Welcome to College Confidential!

The leading college-bound community on the web

Sign Up For Free

Join for FREE, and start talking with other members, weighing in on community discussions, and more.

Also, by registering and logging in you'll see fewer ads and pesky welcome messages (like this one!)

As a CC member, you can:

  • Reply to threads, and start your own.
  • Post reviews of your campus visits.
  • Find hundreds of pages of informative articles.
  • Search from over 3 million scholarships.

Getting Accepted does NOT mean that a Merit Scholarship will be forthcoming....

12527293031

Replies to: Getting Accepted does NOT mean that a Merit Scholarship will be forthcoming....

  • mommdcmommdc Registered User Posts: 10,961 Senior Member
    Competitive scholarships are not automatic. Not everyone who meets the required criteria will receive one.
  • mom2collegekidsmom2collegekids Forum Champion Financial Aid, Forum Champion Alabama Posts: 84,712 Forum Champion
    edited December 2016
    @Portercat I have seen several Test Optional schools state on their scholarship pages that test scores must be submitted for merit consideration.

    That said, I've heard of one or two TO schools that don't require scores.


    You are right that the merit and FA processes aren't often transparent. Yes, NPCs are often out of date, using obsolete Costs of Attendance (old Tuition rates, etc), and sometimes even include MERIT awards without asking any stats!!!

    I was very disgusted that one NPC routinely showed full FSEOG grants to Pell recipients, which is very misleading.

    Another mom showed me that several well-known schools' NPCs didn't ask for about assets!
  • CourtneyThurstonCourtneyThurston Registered User Posts: 1,376 Senior Member
    "I have seen several Test Optional schools state on their scholarship pages that test scores must be submitted for merit consideration."

    This is definitely the standard: test optional for admission, NOT test optional for money. This is true at my school and other top schools, including Pitzer et al. I worked with a bright kid with great stats apart from his low ACT. He got into Pitzer but struggled to win institutional scholarships. We spent a lot of time and effort crafting his essay around some amazing things he'd done, and he still got waitlisted for a number of institutional scholarships. Even at test optional schools, even when everything else is perfect, you're unlikely to win merit money without top test scores, too. [He ended up winning Gates so all was well.]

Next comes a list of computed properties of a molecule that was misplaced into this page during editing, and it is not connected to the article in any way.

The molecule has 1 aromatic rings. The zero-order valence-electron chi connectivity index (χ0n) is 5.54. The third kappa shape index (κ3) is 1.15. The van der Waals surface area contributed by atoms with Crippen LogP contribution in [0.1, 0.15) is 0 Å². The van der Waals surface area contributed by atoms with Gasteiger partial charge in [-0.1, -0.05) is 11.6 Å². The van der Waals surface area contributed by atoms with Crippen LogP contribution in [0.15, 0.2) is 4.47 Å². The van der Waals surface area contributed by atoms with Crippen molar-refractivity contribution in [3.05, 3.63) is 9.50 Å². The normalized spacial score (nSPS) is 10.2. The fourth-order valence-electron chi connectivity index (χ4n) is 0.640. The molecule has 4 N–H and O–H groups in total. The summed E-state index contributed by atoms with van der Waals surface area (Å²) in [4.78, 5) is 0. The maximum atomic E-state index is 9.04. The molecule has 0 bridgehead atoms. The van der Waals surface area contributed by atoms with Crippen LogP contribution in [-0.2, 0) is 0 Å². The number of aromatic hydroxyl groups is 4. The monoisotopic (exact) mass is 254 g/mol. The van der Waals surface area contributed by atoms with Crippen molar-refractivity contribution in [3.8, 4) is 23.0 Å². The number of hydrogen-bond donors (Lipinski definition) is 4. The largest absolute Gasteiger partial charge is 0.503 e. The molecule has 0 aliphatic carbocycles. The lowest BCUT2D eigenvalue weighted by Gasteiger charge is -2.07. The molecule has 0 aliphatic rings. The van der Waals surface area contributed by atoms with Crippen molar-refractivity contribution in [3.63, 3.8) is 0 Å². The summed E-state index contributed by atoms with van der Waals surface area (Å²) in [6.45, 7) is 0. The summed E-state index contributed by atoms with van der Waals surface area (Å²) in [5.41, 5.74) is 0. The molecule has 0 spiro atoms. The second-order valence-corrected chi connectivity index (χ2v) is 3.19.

• mom2collegekidsmom2collegekids Forum Champion Financial Aid, Forum Champion Alabama Posts: 84,712 Forum Champion
    It makes sense that TO schools will require scores for merit because virtually all of their students have high GPAs. TO schools still want to report a high test score range for the upper quartile. Some would argue that by being Test Optional, it allows them to exclude "lesser scores" that might drag down their reported middle quartiles.
  • professordad999professordad999 Registered User Posts: 9 New Member
    We'd give (the directional where I teach, that is) a couple thousand merit in this case - and we don't charge anyone OOS tuition (I'm always asking the admissions people why we don't advertise that much, I suppose, being a branch campus we don't expect a lot of OOS applicants other than sports recruits). This is why I keep pestering my own son (ACT 34, better than 2.8 grades, though) to at least get an application in in time for merit aid (much as living at home seems about two notches above suicide to 1 year olds, I suppose).
  • TomSrOfBostonTomSrOfBoston Registered User Posts: 15,018 Senior Member
    In this past admission cycle colleges seem to be falling into two groups: under enrolled and overenrolled. In the Boston area Northeastern was overenrolled 308 freshmen, BU overenrolled 90 and BC overenrolled 112, all without going to the waitlist. Some top Midwestern LAC's including Oberlin and Kenyon were also under enrolled. Not to mention many lower tiered colleges that are struggling for students and even survival in some cases.

    Colleges that are overenrolled and in high demand are likely less willing to up the merit ante to get a student to enroll unless the student is one of the topmost applicants. Colleges that are under enrolled may be willing to give a large "merit" award to many if not most accepted students.
Sign In or Register to comment.